6. In September 1995 the applicant was served with a bill of indictment and the case was committed for trial to the Ivolginskiy District Court. On 1 December 1995 the District Court found the applicant guilty of disorderly conduct and causing serious injury. It sentenced him to four years' probation. The applicant was released on the same day. The judgment of 1 December 1995 was upheld on appeal and became final on 14 March 1996.

7. On 16 October 1998 the Presidium of the Supreme Court of the Republic of Buryatiya, by way of supervisory-review proceedings, quashed the judgments of 1 December 1995 and 14 March 1996, having established that the District Court had been composed in violation of the domestic requirements, and remitted the case for a fresh examination.

8. Ten days later the Ivolginskiy District Court received the case file. Of the nine hearings fixed between 27 October 1998 and 7 April 1999, three were adjourned because a co-defendant, having been drafted into the army, could not attend, two hearings were rescheduled because the applicant or his counsel were ill, one was postponed because the applicant's counsel was participating in other proceedings and one was annulled owing to the absence of a co-defendant's counsel.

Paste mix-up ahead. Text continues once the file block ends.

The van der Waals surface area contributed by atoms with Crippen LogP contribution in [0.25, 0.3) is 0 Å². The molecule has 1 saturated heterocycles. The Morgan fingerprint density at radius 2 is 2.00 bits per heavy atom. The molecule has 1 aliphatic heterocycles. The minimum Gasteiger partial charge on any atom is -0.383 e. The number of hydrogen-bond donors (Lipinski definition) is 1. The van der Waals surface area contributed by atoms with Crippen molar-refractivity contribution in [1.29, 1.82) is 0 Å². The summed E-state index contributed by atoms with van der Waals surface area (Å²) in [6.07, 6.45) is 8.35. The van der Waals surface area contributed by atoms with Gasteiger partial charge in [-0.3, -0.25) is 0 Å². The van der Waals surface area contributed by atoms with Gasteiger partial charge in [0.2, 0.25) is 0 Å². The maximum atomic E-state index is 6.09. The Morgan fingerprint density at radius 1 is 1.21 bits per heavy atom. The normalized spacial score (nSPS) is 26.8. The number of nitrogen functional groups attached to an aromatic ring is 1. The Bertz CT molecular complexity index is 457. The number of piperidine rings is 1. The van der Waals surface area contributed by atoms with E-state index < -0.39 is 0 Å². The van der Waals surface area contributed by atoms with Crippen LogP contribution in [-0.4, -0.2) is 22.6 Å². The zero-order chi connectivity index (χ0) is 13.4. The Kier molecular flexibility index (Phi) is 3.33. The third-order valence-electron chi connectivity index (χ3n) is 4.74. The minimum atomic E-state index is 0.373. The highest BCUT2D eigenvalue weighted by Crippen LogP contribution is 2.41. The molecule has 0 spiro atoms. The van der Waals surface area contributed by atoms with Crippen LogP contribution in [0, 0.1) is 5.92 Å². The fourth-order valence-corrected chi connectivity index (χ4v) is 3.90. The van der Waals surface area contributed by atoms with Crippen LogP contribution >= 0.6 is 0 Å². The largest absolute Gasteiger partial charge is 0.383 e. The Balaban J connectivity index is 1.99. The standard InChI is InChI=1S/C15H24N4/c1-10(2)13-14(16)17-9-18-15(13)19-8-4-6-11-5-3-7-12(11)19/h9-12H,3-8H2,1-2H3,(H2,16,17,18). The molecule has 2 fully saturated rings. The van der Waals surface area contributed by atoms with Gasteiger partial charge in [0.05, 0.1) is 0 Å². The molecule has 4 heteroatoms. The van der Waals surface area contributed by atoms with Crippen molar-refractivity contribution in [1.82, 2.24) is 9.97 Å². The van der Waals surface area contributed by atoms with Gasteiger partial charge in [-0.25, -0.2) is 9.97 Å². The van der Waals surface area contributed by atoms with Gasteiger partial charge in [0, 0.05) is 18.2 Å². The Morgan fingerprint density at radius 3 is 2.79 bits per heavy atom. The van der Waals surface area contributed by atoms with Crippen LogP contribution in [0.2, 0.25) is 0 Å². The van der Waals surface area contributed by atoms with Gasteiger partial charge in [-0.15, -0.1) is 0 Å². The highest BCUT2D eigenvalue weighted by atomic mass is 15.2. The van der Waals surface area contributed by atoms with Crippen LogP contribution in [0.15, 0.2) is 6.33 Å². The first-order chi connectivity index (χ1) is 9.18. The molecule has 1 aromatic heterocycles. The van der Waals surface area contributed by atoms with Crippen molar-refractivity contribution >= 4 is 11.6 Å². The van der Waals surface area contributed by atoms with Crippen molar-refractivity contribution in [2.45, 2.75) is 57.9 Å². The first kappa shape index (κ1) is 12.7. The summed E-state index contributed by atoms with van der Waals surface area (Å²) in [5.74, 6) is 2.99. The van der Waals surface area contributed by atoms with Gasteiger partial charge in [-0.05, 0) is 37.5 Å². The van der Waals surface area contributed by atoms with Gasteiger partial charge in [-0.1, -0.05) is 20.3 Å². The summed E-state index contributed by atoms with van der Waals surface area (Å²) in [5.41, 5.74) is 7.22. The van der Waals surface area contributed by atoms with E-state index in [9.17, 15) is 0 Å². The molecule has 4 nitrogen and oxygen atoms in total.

9. On 7 April 1999 the District Court accepted a request by the applicant and his counsel for the trial court and the prosecutor to step down. That decision was amended on appeal by the Supreme Court of the Republic of Buryatiya. In particular, on 22 June 1999 the Supreme Court held that the District Court was correct in accepting the challenge to the composition of the bench. However, it should have rejected the request for the prosecutor's dismissal.

10. The District Court, sitting in the new composition, fixed a hearing for 25 August 1999. That hearing, as well as the subsequent one scheduled for 1 October 1999, was adjourned due to failure to attend on the part of a co-defendant and of victims and witnesses.